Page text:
Nonprofit groups deal with county funding cuts

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JANESVILLE - Rock County is slashing overall nonprofit funding based on a state legal opinion from September.

The county is cutting funding to four area nonprofits completely as part of next year's budget proposal.

An opinion from Wisconsin Attorney General Brad Schimel was the guiding rationale behind the sweeping changes, with the county to provide $120,443 to nine nonprofit organizations next year.

The county provided 11 groups with $248,015 this year. New funding requests were brought forward Wednesday by Rock County Administrator Josh Smith at the Rock County Board of Human Services Committee meeting. State statute prohibits counties from making direct financial contributions to nonprofits unless specifically authorized, according to Schimel's opinion. Funding is allowed for specific seniors assistance, fairs, historical societies, tourism and victims of domestic abuse.

Groups missing out on funding this year include HealthNet of Rock County, NeighborWorks, Rock Valley Community Programs and United Way Blackhawk Region.

Rock Valley Community Programs was solely funded by the county to offer community service hours as an alternative for those who faced court fines or probation after conviction. The county funded RVCP with $73,505 for its two main programs. One full-time position will be redirected within the county, and the funding cut was expected.

The funding cut from RVCP will be dedicated to the county's Evidence-Based Decision Making fund as part of its ongoing overhaul of the county justice system. The county budget has set aside $158,584 for the Evidence Based Decision Making program for next year.

The county began the initiative in 2014 along with other counties in the state seeking criminal justice reforms.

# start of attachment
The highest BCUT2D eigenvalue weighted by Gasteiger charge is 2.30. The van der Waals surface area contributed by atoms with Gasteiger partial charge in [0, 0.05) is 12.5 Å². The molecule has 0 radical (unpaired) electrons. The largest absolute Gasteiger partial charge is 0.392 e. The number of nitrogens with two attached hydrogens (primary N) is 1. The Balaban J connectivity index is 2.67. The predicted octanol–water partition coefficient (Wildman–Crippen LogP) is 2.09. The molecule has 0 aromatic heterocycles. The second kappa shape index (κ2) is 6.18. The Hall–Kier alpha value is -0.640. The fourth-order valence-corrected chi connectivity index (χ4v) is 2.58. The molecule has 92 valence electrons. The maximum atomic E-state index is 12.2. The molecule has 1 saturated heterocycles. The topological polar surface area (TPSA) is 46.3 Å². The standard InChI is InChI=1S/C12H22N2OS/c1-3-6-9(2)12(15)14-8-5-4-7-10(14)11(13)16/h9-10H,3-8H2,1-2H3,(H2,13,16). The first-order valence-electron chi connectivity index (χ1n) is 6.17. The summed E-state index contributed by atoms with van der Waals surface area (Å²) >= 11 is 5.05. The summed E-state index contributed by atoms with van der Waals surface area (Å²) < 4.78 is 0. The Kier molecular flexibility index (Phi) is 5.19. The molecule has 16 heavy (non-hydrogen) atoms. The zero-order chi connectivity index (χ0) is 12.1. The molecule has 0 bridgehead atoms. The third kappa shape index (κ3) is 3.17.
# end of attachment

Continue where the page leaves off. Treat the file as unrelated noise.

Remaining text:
In Rock County, the Evidence Based Decision Making program goal will eventually implement pre-trial risk assessments, a pre-charge diversion program and an enhanced deferred prosecution program. It also is to provide enhanced information sharing between Rock County Human Services and law enforcement.

"We had already had conversations with RVCP and with the justice system stakeholders about the potential for reallocating those funds to other, higher-priority projects," Smith said. "...There had already been ongoing discussions about moving those funds ..., so after the AG's opinion when we felt we had to make the changes, I continued on the path that we had been discussing and recommended moving them to the EBDM account."

HealthNet will lost nearly $60,000 in county funding directly offered for services to uninsured or under-insured county residents that rely on the free medical clinic.

CEO Ian Hedges said the cut could be equated to 386 of the over-1,500 patients seen at the clinic losing access to lab work, x-rays, prescriptions and the continuation of care.

"This lose of continuity of care would mean increases to emergency rooms in the county, ambulatory services and crisis stabilization for patients with mental illness," Hedges said.

Smith and Hedges both said the county could enter into a contract to provide funding, but no agreement has been discussed and the Wisconsin County Association has been unresponsive to requests by HealthNet to discuss any future contract.

"We don't want to lose any of those services that we provide," Hedges stressed. "We value our partnerships with the county."

HealthNet recently authored a report on sober living and was a key player in securing an AmeriCorps Vista volunteer for the Rock County Health Department, on top of the free clinical services provided.

The state county association would be key for any future funding source since it would need to provide the Rock County Board with a legal interpretation for the structuring of any future contract.

At United Way, which will lose $4,000 in county funds, CEO Mary Fanning-Penny said the group would "attempt to identify alternative funding sources." for the 211 community service information line. Last year, nearly 3,000 calls were placed by region residents to the informational help line. Needs ranged from how to locate housing; food assistance; utilities and medical aid and mental health counseling options.

"Marketing of 211 is often grassroots and word of mouth, so unfortunately our residents and neighbors may not be aware this 24 hour, 7-days a week information and referral help line exists," Fanning-Penny said.

Representatives NeighborWorks and RVCP could not be reached for comment Thursday.

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